Nov. 19, 1959 is a day Don Moffet can remember like it was yesterday.
He lived on the farm where he still lives today with his wife, Kairouan.
Back in 1959 he was a junior in high school. He and his father were feeding cattle, preparing to grind corn. They were just cleaning up around the elevator when Don noticed a pin that had come out of a slip-clutch on the grain elevator. The slip-clutch was more than a foot long, and weighed about 12-15 pounds.
As his dad was scooping up corn, the slip-clutch hit him on the side of the head and knocked him unconscious. Don laid his coat over him while he ran into the house to tell his mom to call for the ambulance.
When Don went back to his dad, he was up and leaning against the elevator. His dad not only broke the bones in his head, but he also popped one eye out of its socket and moved his teeth forward.
Don went to start his ‘56 Ford to take his dad to Wahpeton himself, but in his haste to get going, Don flooded the engine. He went to start an older vehicle, and they ended up taking that.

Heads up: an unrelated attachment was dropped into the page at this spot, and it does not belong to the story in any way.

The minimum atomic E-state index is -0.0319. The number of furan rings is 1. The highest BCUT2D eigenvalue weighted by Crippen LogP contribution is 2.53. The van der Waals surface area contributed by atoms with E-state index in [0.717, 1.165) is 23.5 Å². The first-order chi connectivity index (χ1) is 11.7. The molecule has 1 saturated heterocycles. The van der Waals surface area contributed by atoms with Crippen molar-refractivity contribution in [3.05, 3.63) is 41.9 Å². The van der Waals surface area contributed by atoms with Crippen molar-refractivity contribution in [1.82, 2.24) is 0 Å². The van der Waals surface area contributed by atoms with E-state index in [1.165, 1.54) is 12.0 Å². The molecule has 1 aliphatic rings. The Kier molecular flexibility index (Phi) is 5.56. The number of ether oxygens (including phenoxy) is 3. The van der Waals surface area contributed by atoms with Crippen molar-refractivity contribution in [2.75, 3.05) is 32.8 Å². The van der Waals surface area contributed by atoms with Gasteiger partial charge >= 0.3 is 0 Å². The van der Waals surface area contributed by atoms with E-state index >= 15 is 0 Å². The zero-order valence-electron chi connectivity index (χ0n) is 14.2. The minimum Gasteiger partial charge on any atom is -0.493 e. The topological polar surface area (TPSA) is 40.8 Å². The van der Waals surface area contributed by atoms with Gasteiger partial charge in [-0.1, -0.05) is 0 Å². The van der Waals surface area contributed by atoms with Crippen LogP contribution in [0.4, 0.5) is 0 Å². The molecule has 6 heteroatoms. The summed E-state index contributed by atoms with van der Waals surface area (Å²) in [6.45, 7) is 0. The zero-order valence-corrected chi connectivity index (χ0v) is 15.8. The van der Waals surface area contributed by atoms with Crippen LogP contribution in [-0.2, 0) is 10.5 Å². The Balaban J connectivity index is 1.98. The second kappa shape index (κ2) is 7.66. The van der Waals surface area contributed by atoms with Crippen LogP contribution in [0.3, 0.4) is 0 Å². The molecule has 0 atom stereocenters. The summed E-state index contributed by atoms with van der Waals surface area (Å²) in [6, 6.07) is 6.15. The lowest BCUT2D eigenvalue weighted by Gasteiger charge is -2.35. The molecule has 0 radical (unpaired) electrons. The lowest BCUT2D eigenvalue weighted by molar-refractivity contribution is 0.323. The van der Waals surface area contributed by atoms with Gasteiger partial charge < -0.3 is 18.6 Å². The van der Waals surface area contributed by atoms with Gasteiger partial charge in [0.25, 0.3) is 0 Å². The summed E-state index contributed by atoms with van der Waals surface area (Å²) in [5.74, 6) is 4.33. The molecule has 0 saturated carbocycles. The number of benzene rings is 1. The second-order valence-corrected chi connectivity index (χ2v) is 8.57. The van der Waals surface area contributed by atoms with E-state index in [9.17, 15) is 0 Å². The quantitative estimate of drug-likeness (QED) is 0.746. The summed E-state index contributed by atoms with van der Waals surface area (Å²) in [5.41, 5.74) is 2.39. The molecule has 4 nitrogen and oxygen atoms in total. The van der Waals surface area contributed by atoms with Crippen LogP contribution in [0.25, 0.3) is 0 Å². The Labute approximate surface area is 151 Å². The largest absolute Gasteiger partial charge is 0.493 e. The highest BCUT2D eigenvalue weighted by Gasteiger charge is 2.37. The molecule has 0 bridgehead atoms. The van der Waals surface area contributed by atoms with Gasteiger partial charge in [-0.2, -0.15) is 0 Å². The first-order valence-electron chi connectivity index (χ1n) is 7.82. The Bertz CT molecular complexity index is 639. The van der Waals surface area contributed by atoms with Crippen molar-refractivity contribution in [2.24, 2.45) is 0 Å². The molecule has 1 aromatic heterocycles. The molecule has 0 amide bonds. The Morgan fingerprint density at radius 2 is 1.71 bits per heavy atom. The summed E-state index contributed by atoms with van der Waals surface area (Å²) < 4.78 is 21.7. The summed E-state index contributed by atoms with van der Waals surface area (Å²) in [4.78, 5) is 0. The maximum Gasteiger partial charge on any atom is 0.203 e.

Don drove 120 mph to Wahpeton. Once they got into town, he lay on the horn, going 60 mph trying to get the attention of police for help, but it didn’t work. Finally, they arrived at the hospital, where they met a MASH surgeon.
Dr. Belts had served in the military prior to working at the Wahpeton hospital, and he popped his dad’s eye right back into its socket. He also made a cast out of a coat hanger and rubber tubing for his dad’s head.
Dr. Belts didn’t expect him to live through the night, but he did. He spent nine days in the hospital, and then he was released to go home.
Don’s father was 57 at the time of the accident, and lived to be 73.
The only physical change after this disaster was a crooked nose and a wider gap in his two front teeth.
A crazy thing about this story is that it happened on a Saturday morning, and Don’s mother had had a strange dream the night before. She dreamt that a lady’s husband had gotten in an accident and then hours later, her own husband got in an accident right on their farm.